Updated November 11, 8:30 AM
At 7:00 AM EST, Eta is moving toward the north-northeast near 15 mph (24 km/h), and this general motion is expected to continue through Thursday.
On the forecast track, the center of Eta will move closer to but offshore of the southwest coast of Florida today, approach the west-central coast of Florida tonight, and move inland over the northern portion of the Florida peninsula on Thursday. Eta is expected to move northeastward into the western Atlantic late Thursday or early Friday.
Eta is expected to be near or at hurricane strength tonight as it approaches the west coast of Florida, with rapid weakening expected after landfall on Thursday. Tropical-storm-force winds extend outward up to 115 miles (185 km) from the center. A University of South Florida COMPS buoy just southeast of Eta’s center recently measured a sustained wind of 49 mph (79 km/h) and a gust to 65 mph 104 (km/h).
SECOORA put together this page to highlight data and information related to the Tropical Storm Eta. It will be updated as new information becomes available and the track is more certain.
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Tropical Storm Eta’s projected path is expected to impact the southeast U.S. coast through early next week.
As the storm moves up the Florida coast, explore buoy data stations on the West Florida Shelf. The buoys are operated USF Coastal Ocean Monitoring and Prediction System
Exploring Real Time Data
Explore Eta data with the SECOORA Marine Weather Portal (MWP). View real time weather hazards, tropical cyclone forecasts, and data from ocean and coastal observations as the hurricane approaches.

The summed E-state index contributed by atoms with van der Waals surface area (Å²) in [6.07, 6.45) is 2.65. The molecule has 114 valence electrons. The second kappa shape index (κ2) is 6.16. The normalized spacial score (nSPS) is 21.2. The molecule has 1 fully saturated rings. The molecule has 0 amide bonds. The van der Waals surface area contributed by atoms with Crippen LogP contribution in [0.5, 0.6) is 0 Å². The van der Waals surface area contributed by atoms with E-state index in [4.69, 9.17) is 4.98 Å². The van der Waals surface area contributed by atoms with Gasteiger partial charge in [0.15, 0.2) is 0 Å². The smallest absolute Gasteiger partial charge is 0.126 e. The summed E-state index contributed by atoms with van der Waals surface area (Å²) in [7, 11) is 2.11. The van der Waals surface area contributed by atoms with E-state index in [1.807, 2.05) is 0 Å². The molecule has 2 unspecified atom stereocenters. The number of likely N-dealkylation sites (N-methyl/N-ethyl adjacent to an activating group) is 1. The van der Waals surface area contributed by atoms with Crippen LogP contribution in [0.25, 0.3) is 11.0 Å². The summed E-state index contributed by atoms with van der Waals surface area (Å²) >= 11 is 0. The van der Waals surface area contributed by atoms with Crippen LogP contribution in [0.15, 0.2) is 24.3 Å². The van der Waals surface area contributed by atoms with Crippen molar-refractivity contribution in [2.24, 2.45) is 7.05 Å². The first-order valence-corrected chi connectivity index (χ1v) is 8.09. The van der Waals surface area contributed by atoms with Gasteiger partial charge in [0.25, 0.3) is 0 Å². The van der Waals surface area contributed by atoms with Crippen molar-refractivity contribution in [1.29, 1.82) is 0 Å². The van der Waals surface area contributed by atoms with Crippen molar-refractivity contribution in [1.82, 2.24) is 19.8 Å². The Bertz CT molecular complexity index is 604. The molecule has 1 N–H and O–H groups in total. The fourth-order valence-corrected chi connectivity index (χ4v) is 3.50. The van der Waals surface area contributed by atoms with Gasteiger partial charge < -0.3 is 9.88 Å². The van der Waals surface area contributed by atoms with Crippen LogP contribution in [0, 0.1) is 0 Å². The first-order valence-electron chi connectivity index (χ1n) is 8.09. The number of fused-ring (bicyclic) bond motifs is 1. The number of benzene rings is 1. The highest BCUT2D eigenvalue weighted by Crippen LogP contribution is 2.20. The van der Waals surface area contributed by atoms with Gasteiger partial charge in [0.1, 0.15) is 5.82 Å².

Follow the Data
Eyes on the Storm pulls data from within 50 miles of Tropical Storm Eta path and showcases the highest wind speeds and wave heights and lowest barometric pressure. Assets in the storms path recorded a high wave heights and wind gusts off the coast of Florida. (pictured above).
Integrated Data View of Eta
SECOORA’s Data Portal allows you to visualize Eta’s track with other datasets.
Pictured above is the SECOORA Data Portal displaying the NWS Hurricane track, SECOORA glider data, the NASA Sea Surface Temperature Analysis model, and real time sensors layers.
Check out current conditions and forecast of weather, ocean waves, and ocean currents as Eta moves through the West Florida Shelf.
The Coupled Northwest Atlantic Prediction System (CNAPS) is a three-dimensional marine environment nowcast and forecast system developed by the Ocean Observing and Modeling Group at North Carolina State University. This fully coupled ocean circulation, wave, and atmosphere model predicts ocean conditions based on real-time observations and computer programs.
More Hurricane Resources
Explore over 23 other hurricane data and other resources for the Southeast U.S. here.